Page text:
GARDEN TIME, W. S. Merwin. Copper Canyon Press, Post Office Box 271, Port Townsend, Washington, 98368, 2016, 78 pages, $16 paper, www.coppercanyongpress.org.
When I was in the MFA program at the University of Washington, I helped to bring W. S. Merwin to read as part of our Watermark Series, and I was one of a handful of students to be granted a one-on-one tutorial with him. Born the same year as my father, he wore a logger’s hickory stripe shirt that day, and he had intense blue eyes, like my logger father. I could hardly speak, I was so in awe of him.
I stumbled across this book recently while browsing a small bookstore, and, surprised I hadn’t seen it when it was first published, I grabbed it up. Garden Time, which is time outside of our usual everyday time, is a perfect title. Merwin wrote it—dictating the poems to his wife, Paula—when he was losing his eyesight. Among the 62 short, contemplative poems I could pick out any number of “favorites.” It’s hard not to choose “Pianist in the Dark,” which opens with these lines: “The music is not in the keys / it has never been seen / the notes set out to find / each other / listening for their way.” And these notes:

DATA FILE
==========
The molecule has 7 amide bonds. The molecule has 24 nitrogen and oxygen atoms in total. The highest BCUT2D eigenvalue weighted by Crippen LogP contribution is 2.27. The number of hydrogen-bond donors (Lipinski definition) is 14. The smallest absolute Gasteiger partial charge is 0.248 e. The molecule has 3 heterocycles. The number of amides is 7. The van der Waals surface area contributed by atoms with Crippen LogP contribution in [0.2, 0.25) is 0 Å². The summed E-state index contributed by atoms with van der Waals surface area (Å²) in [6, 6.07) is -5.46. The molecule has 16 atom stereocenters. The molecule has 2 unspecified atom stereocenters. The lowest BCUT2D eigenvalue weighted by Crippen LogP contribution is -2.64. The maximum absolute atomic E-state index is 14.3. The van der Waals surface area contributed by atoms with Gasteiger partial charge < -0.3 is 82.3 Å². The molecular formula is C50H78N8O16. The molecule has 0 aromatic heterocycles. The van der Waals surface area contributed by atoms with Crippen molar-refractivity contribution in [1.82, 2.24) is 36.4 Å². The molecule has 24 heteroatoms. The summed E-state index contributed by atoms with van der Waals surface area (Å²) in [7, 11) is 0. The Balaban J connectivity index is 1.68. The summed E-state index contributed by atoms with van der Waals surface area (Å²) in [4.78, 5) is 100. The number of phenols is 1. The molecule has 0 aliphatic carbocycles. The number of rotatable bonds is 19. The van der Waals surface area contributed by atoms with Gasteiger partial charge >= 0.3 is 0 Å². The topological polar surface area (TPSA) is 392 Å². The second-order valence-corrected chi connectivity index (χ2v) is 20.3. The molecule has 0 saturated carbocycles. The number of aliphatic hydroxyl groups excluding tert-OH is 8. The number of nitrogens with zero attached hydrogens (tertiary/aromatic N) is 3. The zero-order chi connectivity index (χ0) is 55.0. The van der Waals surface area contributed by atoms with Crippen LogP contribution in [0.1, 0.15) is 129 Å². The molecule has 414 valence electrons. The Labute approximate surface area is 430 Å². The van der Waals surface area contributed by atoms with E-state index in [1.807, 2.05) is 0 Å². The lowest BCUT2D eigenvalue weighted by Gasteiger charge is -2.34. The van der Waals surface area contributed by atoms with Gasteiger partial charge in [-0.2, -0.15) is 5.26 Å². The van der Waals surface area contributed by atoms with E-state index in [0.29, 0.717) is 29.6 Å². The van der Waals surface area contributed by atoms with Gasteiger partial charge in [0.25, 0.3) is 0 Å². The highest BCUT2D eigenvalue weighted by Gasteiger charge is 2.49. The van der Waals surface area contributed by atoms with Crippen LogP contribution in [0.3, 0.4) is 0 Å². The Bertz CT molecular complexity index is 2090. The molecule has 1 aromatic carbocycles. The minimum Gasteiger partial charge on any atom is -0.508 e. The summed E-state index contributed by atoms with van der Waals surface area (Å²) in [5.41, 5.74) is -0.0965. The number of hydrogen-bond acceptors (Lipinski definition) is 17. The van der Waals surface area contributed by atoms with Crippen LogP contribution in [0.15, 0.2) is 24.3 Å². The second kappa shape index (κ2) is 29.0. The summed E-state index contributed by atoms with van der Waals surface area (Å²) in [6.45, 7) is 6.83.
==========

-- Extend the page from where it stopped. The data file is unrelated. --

Rain at Daybreak
One at a time the drops find their own leaves
then others follow as the story spreads
they arrive unseen among the waking doves
who answer from the sleep of the valley
there is no other voice or other time
—W. S. Merwin
An Irish Times reviewer described the poems as “graceful, often stunning,” and, “Focused brilliantly on what we see and how we are seen.” I couldn’t agree more.
Not Early or Late
Is it I who have come to this age
or is it the age that has come to me
which one has brought along all these
silent images on their shadowy river
appearing and going away as the river does
all without a word though they all know me
I can see that they always knew where to find me
bringing me what they know I will recognize
what they know only I will recognize
to show me what I could not have seen before
then leave me to make sense of my own questions
going away making no promises
—W. S. Merwin
Merwin was elected U. S. Poet Laureate in 2010, and was the recipient of two Pulitzers for Poetry as well as many other awards over his long life of writing. Here’s the book page at Copper Canyon, and you can learn much more about his spiritual practices, and gardening practices in this profile at Poetry Foundation.